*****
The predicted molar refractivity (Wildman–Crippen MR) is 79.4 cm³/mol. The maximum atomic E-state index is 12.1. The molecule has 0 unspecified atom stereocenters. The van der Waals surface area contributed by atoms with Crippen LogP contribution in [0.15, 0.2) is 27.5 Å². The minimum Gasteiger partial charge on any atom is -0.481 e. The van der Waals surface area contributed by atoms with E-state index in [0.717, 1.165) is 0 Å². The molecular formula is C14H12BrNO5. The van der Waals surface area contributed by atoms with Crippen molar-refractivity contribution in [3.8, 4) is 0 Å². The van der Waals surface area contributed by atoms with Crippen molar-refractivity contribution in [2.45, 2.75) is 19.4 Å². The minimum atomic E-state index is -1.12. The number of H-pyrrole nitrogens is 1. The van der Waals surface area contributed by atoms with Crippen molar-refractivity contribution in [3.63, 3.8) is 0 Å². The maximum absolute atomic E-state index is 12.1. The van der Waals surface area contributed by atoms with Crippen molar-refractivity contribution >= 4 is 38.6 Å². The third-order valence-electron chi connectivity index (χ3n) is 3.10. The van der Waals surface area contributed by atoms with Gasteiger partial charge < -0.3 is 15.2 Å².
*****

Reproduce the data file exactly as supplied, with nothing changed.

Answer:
The predicted molar refractivity (Wildman–Crippen MR) is 79.4 cm³/mol. The maximum atomic E-state index is 12.1. The molecule has 0 unspecified atom stereocenters. The van der Waals surface area contributed by atoms with Crippen LogP contribution in [0.15, 0.2) is 27.5 Å². The minimum Gasteiger partial charge on any atom is -0.481 e. The van der Waals surface area contributed by atoms with E-state index in [0.717, 1.165) is 0 Å². The molecular formula is C14H12BrNO5. The van der Waals surface area contributed by atoms with Crippen molar-refractivity contribution in [3.8, 4) is 0 Å². The van der Waals surface area contributed by atoms with Crippen molar-refractivity contribution in [2.45, 2.75) is 19.4 Å². The minimum atomic E-state index is -1.12. The number of H-pyrrole nitrogens is 1. The van der Waals surface area contributed by atoms with Crippen molar-refractivity contribution in [3.63, 3.8) is 0 Å². The maximum absolute atomic E-state index is 12.1. The van der Waals surface area contributed by atoms with Crippen molar-refractivity contribution >= 4 is 38.6 Å². The third-order valence-electron chi connectivity index (χ3n) is 3.10. The van der Waals surface area contributed by atoms with Gasteiger partial charge < -0.3 is 15.2 Å².